Work permits For Members

Who determines what kind of Swiss work permit you receive?

Helena Bachmann
Helena Bachmann - [email protected]
Who determines what kind of Swiss work permit you receive?
Your nationality determines what kind of Swiss permit you will get. Image by Bruno from Pixabay

Switzerland has several different types of work permits. Which one you are eligible to obtain depends on various factors.


The first thing to clarify is that the kind of permit you receive (provided you are eligible to work in Switzerland in the first place) is not an arbitrary decision made at random by some official sitting behind a desk.

Rather, it is determined by your nationality, along with (in some cases) factors such as your education, skills, and your usefulness for Switzerland’s economy.

In case you are not familiar with the permits, this is a quick overview:

Short-term permit L

This permit is usually given to those who have an employment contract valid for up to 12 months.

Resident foreign nationals permit B

This permit is valid for five years and is issued to EU / EFTA citizens holding a contract of employment of at least 12 months or of unlimited duration.  

EU and EFTA nationals who don’t have work, or who plan to work on a self-employed basis, can also be granted a B permit if they can prove they have enough money to be self-sufficient and that they have adequate health and accident insurance.

Settlement permit C

After five or 10 years’ residence, depending on your nationality, foreigners can obtain permanent residence status by being granted a C permit.

READ ALSO: Why does Switzerland have two kinds of C-permit holders? 

Cross-border permit G

This permit is designed for cross-border commuters who work in Switzerland  but who live in neighbour countries.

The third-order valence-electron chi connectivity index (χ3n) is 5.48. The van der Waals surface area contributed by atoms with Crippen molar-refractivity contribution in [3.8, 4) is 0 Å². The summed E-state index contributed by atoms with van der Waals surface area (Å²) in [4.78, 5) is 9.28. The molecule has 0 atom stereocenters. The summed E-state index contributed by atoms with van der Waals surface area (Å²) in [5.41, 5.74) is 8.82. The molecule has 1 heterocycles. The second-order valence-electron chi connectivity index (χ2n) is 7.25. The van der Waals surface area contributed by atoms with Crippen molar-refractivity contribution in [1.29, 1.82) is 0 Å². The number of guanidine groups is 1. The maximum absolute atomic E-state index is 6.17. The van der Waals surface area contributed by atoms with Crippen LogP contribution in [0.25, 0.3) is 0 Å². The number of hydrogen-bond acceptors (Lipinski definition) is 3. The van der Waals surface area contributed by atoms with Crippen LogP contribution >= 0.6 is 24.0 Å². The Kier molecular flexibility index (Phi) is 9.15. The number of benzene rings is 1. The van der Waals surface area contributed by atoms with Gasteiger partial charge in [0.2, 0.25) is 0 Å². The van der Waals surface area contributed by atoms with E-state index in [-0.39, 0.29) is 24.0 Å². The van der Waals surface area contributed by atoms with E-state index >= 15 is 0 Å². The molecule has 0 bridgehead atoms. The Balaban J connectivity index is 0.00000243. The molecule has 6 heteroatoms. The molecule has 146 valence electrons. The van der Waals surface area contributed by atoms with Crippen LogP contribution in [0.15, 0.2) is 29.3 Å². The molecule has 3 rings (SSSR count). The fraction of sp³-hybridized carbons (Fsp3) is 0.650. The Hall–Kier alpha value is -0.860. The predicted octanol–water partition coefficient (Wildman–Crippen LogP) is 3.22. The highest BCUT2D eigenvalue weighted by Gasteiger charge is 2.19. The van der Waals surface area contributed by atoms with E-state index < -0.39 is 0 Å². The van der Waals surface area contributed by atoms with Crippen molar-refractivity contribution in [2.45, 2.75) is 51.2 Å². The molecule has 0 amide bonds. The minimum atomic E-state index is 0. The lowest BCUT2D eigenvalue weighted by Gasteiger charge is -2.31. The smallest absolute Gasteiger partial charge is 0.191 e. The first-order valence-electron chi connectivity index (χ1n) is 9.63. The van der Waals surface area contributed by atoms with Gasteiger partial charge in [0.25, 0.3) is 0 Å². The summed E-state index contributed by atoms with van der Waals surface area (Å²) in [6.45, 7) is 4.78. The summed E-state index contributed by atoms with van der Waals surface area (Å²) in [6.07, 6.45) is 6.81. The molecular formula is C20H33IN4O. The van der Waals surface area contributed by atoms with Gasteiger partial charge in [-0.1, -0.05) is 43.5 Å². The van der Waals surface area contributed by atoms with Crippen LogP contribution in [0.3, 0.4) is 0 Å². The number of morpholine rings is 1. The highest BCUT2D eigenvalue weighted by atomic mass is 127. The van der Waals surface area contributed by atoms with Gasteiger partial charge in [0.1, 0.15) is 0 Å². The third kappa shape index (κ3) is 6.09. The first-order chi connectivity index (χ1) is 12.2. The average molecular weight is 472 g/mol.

Holders of this permit usually return to their place of residence outside Switzerland each day, but must do so at least once a week.

These are the most common types of Swiss work permits granted to foreigners; the State Secretariat for Migration (SEM) has a complete list of permits issued to EU / EFTA nationals and those from outside the EU / EFTA.


So what determines the kind of permit you will receive?

First and foremost, your nationality.

As you may have found out by now, people with passports from the European Union or EFTA nations (Norway, Iceland, and Liechtenstein) have a better access to work permits than their counterparts from outside those two blocks (the so-called ‘third countries').

If you are an EU / EFTA national, then you will typically receive a B permit quite easily.

All you have to do is register your arrival with your commune of residence and show them your employment contract. (And if you work for an employer in Switzerland for up to three months, you don’t need a permit at all. You must, however, declare your arrival to the authorities within 14 days).

If your work contract is temporary and for less than a year, you will be granted a L permit.

Since the L permit is tied to a specific job, when the contract is finished, so is the permit.  

However, if you come from an EU or EFTA country, the process of getting a B permit after the L expires is relatively easy — just apply for it at the Swiss commune in which you are living.

READ ALSO: Can my Swiss L permit be converted into a B permit? 


What about a G-permit?